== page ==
CONCAN, TEXAS: YOUR FRIO RIVER GETAWAY

Take a look at available vacation home rentals in Concan by checking this link.

The scenic Frio River carves its path through about 200 miles of the southern section of the picturesque Texas Hill Country, and the little town of Concan was settled right next to it, right about halfway along the river’s valley. The river would provide a vital source of water to local residents, and over time, would help establish Concan’s reputation as a Hill Country recreational spot, too.

Native Americans utilized the Frio and settled alongside its banks for thousands of years. Though details are sketchy, it’s generally agreed that Mexican and German settlers came here as early as the 1840s. The first “permanent” home, a log cabin with a chimney, was built there by pioneer Theophilus Watkins in the 1860s. Other settlers followed suit, and by 1880 the village of Concan was officially recognized by the United States government with the establishment of a post office. By this point, the humble but productive ranching community had a population of about 120 people.

According to local lore, Concan’s name is based upon that of a Mexican card game called Conquian (similar to gin rummy), which was Anglicized to “coon can,” from which Concan was derived. Nestled in the Texas Hill Country in north-central Uvalde County, Concan's early history was centered around farming and ranching. Tougher economic times in the late 19th century affected Concan just as it did the rest of the country, and by 1920 the town’s population was as low as 20. Two developments around that time would help Concan rebound.

First, the growth of the automotive industry helped to expand the horizons of commerce; what used to be a two-day horse-and-cart ride to San Antonio 80 miles away could now be covered in a small fraction of the time. The cedar, walnut, wild cherry, and cypress trees in the Frio River Valley came into high demand for building materials and furniture. Concan benefited from this lumber boom, and a mill was erected in the late 1930s to accommodate the demand. This wasn’t the only way the Frio River helped Concan grow, however.

America’s love affair with the automobile really hit its stride in the early 20th century, and it freed people to explore attractions farther from home. The Frio River (Spanish for “cold,” referring to its cool, spring-fed waters even in the baking heat of Texas summers) increasingly became a tourist destination. Fishing, swimming, canoeing, and other activities could be enjoyed at minimal expense, and Concan became the epicenter of Frio River tourism, a distinction the town enjoys to this day. Though it’s no metropolis by any standard (and the locals like that just fine), Concan currently has a population of about 300 people.

One of the most popular parks in the entire state of Texas is Garner State Park, just north of Concan on the Frio. In the mid-1930s, work began on the park with labor provided by the Civilian Conservation Corps (CCC), a work relief program that helped people make ends meet during the Great Depression. The park was dedicated and opened in 1941, named after John Nance Garner, former Vice President of the United States, who practiced law in Concan. Today, the park covers a total of 1,774 scenic acres. Towering 1900 feet above the park is Mount Old Baldy—a perfect backdrop for photos, as well as a challenging hike to its summit. During the summer, the CCC-era pavilion hosts nightly dances, and there’s also a grill and ice cream shop! Grilling, boating, and tubing equipment are all available for rental on-site.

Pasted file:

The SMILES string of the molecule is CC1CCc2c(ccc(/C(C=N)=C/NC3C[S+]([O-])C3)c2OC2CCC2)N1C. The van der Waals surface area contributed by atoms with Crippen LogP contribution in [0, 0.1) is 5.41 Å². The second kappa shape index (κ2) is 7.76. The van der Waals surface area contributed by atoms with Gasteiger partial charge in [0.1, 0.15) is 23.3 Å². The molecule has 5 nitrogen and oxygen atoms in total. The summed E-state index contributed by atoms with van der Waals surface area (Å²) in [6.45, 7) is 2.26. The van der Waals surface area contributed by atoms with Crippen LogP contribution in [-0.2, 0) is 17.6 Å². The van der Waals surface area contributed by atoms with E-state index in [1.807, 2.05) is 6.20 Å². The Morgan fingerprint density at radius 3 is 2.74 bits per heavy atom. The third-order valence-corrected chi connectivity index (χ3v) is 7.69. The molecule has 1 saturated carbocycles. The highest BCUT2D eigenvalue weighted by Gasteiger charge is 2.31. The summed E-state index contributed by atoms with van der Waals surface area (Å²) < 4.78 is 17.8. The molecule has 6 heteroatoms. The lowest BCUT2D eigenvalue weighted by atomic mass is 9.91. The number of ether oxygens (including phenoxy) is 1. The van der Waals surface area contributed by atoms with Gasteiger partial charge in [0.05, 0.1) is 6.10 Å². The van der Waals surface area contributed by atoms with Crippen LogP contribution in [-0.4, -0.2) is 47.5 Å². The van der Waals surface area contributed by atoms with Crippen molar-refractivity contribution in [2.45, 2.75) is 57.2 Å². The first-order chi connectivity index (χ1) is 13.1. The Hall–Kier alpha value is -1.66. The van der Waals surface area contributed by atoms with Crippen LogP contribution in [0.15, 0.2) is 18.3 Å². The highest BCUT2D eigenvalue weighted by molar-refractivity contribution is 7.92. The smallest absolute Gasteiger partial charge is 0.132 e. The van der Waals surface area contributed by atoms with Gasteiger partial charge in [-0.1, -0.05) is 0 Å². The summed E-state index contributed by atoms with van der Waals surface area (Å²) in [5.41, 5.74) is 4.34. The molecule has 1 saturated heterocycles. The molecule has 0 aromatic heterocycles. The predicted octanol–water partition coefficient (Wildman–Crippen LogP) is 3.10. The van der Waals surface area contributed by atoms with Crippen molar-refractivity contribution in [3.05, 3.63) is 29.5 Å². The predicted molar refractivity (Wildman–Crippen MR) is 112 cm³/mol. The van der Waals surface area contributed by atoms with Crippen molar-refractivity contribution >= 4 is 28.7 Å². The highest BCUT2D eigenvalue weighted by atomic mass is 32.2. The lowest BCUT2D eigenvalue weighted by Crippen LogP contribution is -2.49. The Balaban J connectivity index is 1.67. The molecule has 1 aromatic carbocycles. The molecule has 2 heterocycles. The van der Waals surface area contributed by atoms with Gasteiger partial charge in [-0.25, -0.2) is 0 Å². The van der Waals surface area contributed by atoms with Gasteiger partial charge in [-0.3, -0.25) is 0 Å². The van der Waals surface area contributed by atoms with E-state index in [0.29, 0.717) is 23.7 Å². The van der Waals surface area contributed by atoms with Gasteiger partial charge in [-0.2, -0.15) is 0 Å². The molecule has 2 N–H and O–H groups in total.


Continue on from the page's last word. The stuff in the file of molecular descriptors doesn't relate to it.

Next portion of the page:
In and around Concan, the Frio is also known for tubing on the river for a relaxing and scenic float. However, there is one caveat here: it’s illegal to enter or exit the river on anything but public land, unless you have permission from the landowner. To sidestep that hassle, we strongly recommend paying a visit to an outfitter who provides not only put-in and getting-out spots, but offers tube rentals as well. Where can you find these outfitters?  We’re glad you asked!

If you scroll down to the bottom of this page, you’ll find Concan businesses listed conveniently by category. The outfitters we mentioned are listed under both the “Parks” and “Kid-Friendly” categories, for example. What’s more, you’ll find restaurants, shops, and other attractions in the are; it’s a must-have resource for planning a trip to the Concan area.

In fact, we’ll go you one better! We’ve gathered community and business information for all the towns in the Hill Country we serve, and it’s all at your fingertips with a free download of our Texas Hill Country Travel App! We’ve got over 20 years of professional property management under our belts, and everything we’ve learned from business people, property owners, and visitors is now at your disposal. What’s more, the app offers comprehensive information that applies to your unique vacation needs, from property listings to booking info, from check-in to heading back home, and app-exclusive perks! Even special events like the upcoming Hill Country eclipses will be covered in detail, all for free!

At Backroads Reservations, we live in the Hill Country, we absolutely love it here, and we’re dedicated to helping out guests explore this beautiful region. We’re your knowledgeable partners for planning an awesome vacation, and we’ll do the heavy lifting to help assure your getaway is as trouble-free as possible. We look forward to seeing you!

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The Backroads Reservations Hill Country Travel Guide

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